In summer 1873 the Continental Bank Note Company produced two stamps for the same series—two depictions of Thomas Jefferson, one in old age and one in his prime—that were printed in identical brown ink. The 2-cent stamp was released in dark brown in the special 1875 printing, but in subsequent regular issues, it was printed in vermilion. The color for the 10-cent Jefferson always remained brown.
Though the various 10-cent Jefferson issues can be difficult to differentiate from each other, Continental Bank Note Company added a secret mark to the design of its stamp frames, specifically in the area of the white frameline outlining ‘U.S. POSTAGE’. This secret mark—a small bottom semi-circle—is in the curling scroll at the right of the frame line. The paper chosen by CBNCo was a white wove paper, which also distinguished its 10-cent Jefferson from the later American Bank Note issue.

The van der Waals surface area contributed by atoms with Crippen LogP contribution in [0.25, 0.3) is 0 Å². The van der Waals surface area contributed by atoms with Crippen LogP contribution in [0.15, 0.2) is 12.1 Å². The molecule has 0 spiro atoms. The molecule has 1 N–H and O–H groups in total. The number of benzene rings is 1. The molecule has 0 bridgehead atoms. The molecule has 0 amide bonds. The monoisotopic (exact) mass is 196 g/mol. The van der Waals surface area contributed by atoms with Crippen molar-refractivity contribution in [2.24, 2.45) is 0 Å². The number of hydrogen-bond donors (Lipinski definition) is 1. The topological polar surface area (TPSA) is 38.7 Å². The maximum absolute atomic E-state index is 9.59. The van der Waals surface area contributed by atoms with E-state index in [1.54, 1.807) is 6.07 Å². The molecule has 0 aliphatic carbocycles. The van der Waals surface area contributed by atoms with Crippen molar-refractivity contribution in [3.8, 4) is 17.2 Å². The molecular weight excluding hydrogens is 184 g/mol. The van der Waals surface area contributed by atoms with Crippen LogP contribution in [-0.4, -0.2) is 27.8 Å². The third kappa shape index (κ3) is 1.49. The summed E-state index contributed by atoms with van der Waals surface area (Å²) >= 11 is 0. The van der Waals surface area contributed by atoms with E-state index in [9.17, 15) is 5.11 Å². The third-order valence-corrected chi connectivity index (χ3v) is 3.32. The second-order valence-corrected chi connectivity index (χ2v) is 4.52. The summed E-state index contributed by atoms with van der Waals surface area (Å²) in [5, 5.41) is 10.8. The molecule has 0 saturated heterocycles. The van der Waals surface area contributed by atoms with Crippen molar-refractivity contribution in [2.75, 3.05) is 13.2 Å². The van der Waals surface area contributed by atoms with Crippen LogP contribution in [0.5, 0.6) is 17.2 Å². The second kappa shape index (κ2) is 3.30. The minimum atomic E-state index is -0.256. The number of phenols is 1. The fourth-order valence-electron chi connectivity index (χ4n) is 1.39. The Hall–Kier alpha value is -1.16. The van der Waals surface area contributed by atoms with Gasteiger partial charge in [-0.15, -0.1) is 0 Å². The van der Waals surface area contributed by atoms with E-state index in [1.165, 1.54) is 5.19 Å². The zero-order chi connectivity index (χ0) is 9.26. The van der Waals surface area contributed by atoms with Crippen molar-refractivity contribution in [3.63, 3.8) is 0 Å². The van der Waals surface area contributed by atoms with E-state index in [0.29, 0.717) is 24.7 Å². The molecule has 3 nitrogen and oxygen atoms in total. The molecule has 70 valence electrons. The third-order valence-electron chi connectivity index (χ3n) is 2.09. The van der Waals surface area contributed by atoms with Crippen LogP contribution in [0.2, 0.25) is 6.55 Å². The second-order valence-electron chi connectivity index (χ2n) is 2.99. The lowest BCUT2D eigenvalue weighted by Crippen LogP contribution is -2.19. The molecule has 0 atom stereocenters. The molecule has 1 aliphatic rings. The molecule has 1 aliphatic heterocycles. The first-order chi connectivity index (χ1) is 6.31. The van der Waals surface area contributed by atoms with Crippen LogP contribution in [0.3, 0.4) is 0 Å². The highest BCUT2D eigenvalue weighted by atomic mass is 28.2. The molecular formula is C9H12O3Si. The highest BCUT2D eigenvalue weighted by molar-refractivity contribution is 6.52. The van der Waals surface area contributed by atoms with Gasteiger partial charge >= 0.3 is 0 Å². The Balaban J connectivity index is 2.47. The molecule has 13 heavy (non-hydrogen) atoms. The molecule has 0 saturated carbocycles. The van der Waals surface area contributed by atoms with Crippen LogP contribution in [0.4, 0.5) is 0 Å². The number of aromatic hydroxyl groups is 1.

Over its years of use, the 10-cent stamp paid various postal rates—from 1873 onward it paid the ten-cent registered mail fee and the Universal Postal Union single-weight five-cent rate to any country. CBNCo printed approximately 30,000,000 stamps of the 1873 10-cent issue.